Cookware decisions - scanpan professional, all clad 5d, and copperchef Titan

This is more about cookware. I'm not a professional, but I've wanted a decent matching set of cookware for years. I've tried reading all the comparison reviews, and customer reviews. I believe I narrowed it down to copper chef Titan, all clad 5d,and scanpan professional. I'm needing something long term, would like to get a good sear, something that doesn't warp, and something more nonstick. I've considered stainless (I know they're not nonstick but I've looked up how to remedy usage of this). In really at a loss. I'm aware no plan is universally loved. I really only get the cheeks to do this once for the foreseeable feature so I'm trying everything to make sure I get something that fits. I understand scanpan has a more comfortable grip but the side makes it harder to use a spatula? I don't generally flip food, I'm not there yet, but cooking is important to me. Please help.

Alaina
  • Posted by: Alaina
  • February 11, 2021
  • 1433 views
  • 7 Comments

7 Comments

AntoniaJames February 12, 2021
I have never bought a set, and have never owned Copper Chef or ScanPan. If I were to buy a set, it would be All-Clad. I've purchased numerous All-Clad pans over the years and, except for several others (non-stick), those are the pans I use virtually every day.

I have a nice collection of French copper, but those are mostly gratin and similar pans that I bring out and polish for holiday stove- or oven-to-table dishes. I have several copper saucepans as well, but I usually reach for the All-Clad, as it works just as well for the type of cooking I do. All-Clad deserves the constant high praise it has received from all quarters, consistently, over the years.

I buy individual pieces of All-Clad as gifts for young adults starting out. (I wish I'd bought All-Clad when I was younger.) Individual pieces are offered at attractive prices on Amazon Prime Day. ;o)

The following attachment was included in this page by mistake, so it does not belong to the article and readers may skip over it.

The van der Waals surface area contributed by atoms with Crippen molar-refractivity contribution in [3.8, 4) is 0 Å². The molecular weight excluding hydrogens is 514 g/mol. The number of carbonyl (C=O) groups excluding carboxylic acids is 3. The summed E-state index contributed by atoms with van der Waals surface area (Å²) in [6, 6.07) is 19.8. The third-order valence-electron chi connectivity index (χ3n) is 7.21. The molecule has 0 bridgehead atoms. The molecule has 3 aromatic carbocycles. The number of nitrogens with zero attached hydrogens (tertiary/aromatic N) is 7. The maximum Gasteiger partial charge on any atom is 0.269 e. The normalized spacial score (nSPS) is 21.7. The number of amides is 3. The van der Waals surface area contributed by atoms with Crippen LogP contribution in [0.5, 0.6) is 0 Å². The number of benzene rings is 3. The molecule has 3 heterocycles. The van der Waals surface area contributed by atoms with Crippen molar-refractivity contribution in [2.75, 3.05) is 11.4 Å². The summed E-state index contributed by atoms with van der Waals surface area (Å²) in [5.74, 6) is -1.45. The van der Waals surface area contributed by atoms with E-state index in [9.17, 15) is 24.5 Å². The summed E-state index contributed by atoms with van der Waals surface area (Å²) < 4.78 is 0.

Alaina February 16, 2021
See I really thought about all-clad, my only concern is the life of the nonstick, and their warranty doesn't cover the nonstick.
So I've currently decided to buy one pan from scanpan professional, one from all clad to see which I like better before I buy a set. By other concern is the handle seems nicer on scanpan, but the all clad has the lip and the isn't as steep, making it more helpful for the spatula, as I haven't learned flipping yet.
 
Lori T. February 12, 2021
I have never quite understood the desire to have a "matching set" of cookware. Pans should be chosen for their intended use and function, rather than their outer appearance. You also want to think about what sort of care you wish to continually give your cookware. Copper is pretty, but you have to clean it after each use to maintain that copper gleam. Plus eventually, you will need to consider re-tinning, and that can be hard to find and EXPENSIVE. There are not such things as forever nonstick coatings, either. As time goes on, stuff just happens to a nonstick surface, and food starts sticking. Professional chefs seldom use nonstick cookware and you rarely find one in a professional kitchen- beyond a rare nonstick skillet used for eggs or very delicate fish. I have a collection that includes all of the above pans you mentioned, but chosen for the function, not the appearance. I have a treasured copper roasting pan, jam pan, and skillet. The saucepans and a few skillets are stainless steel. There are also a couple cast iron skillets and a dutch oven I dearly love. Then there is a carbon steel crepe pan and fry pan I would defend to death. I own one nonstick skillet, for scrambled eggs and child cooking, and a nonstick pot for candymaking (here's looking at the Christmas fudge and rice crispy treats, marshmallows, and such). I suggest you purchase your pans for function as well. Consider what you want the pan to do, how much use it will really get, and then choose. Pick up and handle the pan you wish to consider buying, and get a feel for it. If it's heavy or clumsy to use, then it just doesn't matter who made it or what it was made of - you are not going to want to use it, and probably won't. Speaking for myself, I'd rather see a kitchen full of well loved, well cared for pans that get used, than a display of beautiful, but unused ones. If you love cooking, get function and material that lasts. If you want pretty to look at, get a matching set to display.